East Palestine, Springfield train crashes: Is more rail regulation needed?

After a Norfolk Southern train derailed in Springfield one month after the chemical disaster in East Palestine, questions are being raised about the safety of the nation’s railways and the chemicals being transported on them.

In the weeks following the East Palestine crash, in which toxic chemicals were ignited and released into the air, water and soil, both Republican and Democratic lawmakers in Ohio and Pennsylvania have called for greater regulations for rail companies and more protections for local communities.

U.S. Transportation Secretary Pete Buttigieg, in a terse Feb. 19 letter to Norfolk Southern CEO Alan Shaw, wrote: “Major derailments in the past have been followed by calls for reform — and by vigorous resistance by your industry to increased safety measures. This must change.”

Amid calls for stronger regulations governing trains, the Association of American Railroads is urging policy makers to wait for the National Transportation Safety Board to complete its investigation.

“Immediate pushes for legislative or regulatory action absent of NTSB results and in response to the accident is premature at best — and opportunistic at worst,” according to a Feb. 16 statement issued by the industry trade group.

A Dayton Daily News investigation previously found that Ohio is third worst in the nation for serious incidents involving the release of hazardous materials being transported by rail, road or air.

Over the last four years in the U.S. there were 6,886 total railroad accidents, such as derailment, collisions, fire or violent rupture, and explosions or detonation, according to data from USDOT’s Federal Railroad Administration.

Ohio, which has one of the country’s largest railroad networks, ranks 4th in the U.S., with 281 accidents between 2019 and November 2022. Fifty-five of those Ohio accidents were in 2022, down from 85 in calendar year 2021.

The majority of serious transportation incidents involving the release hazardous materials occur during highway transport, the data show.

Of the 1,574 serious incidents involving release of hazardous materials during transport between 2018 and Jan. 31, 85% involved highway transportation, according to data from the U.S. Department of Transportation’s Pipeline and Hazardous Materials Safety Administration. Rail transport accounted for 12%, and air for 3%.

The dangers — and costs — of transporting chemicals via freight far outweigh those of transporting them by rail, said Michael Gorman, professor of business analytics and operations management at the University of Dayton.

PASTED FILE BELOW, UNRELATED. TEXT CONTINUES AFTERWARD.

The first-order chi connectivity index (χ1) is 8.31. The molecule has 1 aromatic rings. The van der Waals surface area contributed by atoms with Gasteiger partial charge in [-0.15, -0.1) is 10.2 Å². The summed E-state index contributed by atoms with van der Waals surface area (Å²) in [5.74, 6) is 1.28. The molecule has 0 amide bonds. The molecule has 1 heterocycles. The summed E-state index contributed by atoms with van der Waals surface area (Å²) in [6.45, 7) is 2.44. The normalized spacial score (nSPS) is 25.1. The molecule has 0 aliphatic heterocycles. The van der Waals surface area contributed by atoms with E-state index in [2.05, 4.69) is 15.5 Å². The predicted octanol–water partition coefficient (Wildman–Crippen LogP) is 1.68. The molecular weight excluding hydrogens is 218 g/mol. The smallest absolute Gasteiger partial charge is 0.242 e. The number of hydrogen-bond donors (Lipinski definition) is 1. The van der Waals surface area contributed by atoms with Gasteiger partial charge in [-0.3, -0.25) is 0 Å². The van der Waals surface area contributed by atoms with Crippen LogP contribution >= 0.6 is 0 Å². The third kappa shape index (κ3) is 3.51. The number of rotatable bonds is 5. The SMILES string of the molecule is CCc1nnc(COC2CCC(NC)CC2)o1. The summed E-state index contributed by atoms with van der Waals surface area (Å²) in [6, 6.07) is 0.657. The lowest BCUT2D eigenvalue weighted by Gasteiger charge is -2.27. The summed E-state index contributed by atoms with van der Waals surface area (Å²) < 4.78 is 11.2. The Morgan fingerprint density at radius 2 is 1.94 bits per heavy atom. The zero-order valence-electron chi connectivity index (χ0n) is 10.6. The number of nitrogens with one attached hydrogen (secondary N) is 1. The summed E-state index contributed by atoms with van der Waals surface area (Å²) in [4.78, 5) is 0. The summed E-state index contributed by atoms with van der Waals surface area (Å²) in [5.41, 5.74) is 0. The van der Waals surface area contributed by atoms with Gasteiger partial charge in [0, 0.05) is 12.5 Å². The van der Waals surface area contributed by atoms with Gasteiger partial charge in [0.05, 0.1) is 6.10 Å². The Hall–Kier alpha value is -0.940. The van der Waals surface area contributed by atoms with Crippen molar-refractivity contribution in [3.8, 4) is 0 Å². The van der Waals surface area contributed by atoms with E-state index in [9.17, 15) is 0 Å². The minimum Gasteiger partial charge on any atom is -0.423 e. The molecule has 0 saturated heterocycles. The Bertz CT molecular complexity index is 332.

“Railroads are safer than trucks, by a lot,” he said. “Nobody talks about the truck problem because it happens so often that we’re kind of desensitized to it.”

Rail safety has also increased substantially in recent years, Gorman said.

“Outrage does not a problem make,” Gorman said. “Rail has done a good job reducing accidents on its own without regulation.”

The Association of American Railroads defends as safe the railroad companies’ staffing practices and use of longer trains. However, critics say rail companies have long hamstrung workers’ ability to deal with these problems, lobbying Republican and Democrat administrations alike against safety regulations and cutting rail workforce by 30% over the last ten years.

Central to the controversy is Precision Scheduled Railroading, which allows rail companies to run longer trains — sometimes reaching two to three miles long — with a crew of two people, as an efficiency and cost-cutting measure.

As crews that staff rail lines get smaller and trains get longer, fewer engineers on board means fewer eyes to catch problems when they happen, said Fred Millar, a Virginia-based railroad safety consultant.

“Derailments are very frequent around the country, and they’re going to keep happening, in part because the railroads are taking new kinds of risks,” he said.

The Association of American Railroads opposes proposals to mandate a minimum of two-person crews for trains and the use of electronically controlled pneumatic brakes (ECP). Those advanced brakes were mandated in 2015 by then-President Barack Obama’s administration for trains carrying Class III flammable materials, but revoked in 2018 by then-President Donald Trump’s administration, which also relaxed rules for brake inspections.

The move has been widely criticized online in the weeks following Norfolk Southern’s high-profile train crashes. However, Gorman says, ECP brakes would likely not have prevented the crash in Springfield, as the train crew was not braking at the time.

Local emergency response officials say that their ability to respond to hazardous materials accidents has improved in recent years with the help of the AskRail mobile app and after adoption of the advance notification mandate for materials like crude oil and ethanol.

But those federal rules don’t apply if there are fewer than 20 tank cars loaded with those materials, nor do they apply to highly dangerous materials like chlorine or vinyl chloride.

Millar also says that in certain communities, particularly where populations are smaller, right-to-know laws are less effective, as emergency response committees — who are responsible for disseminating emergency response information — are understaffed and often run by volunteers. Additionally, of active firefighting personnel in the United States, 34% are career firefighters, 53% are volunteer, and 12% are paid per call, according to FEMA.

“You have to ask yourself, how many local eminent citizens want to get up and say to the public, ‘We live in a really dangerous town here?’” Millar said. “It takes a great big accident before anything gets done at all.”

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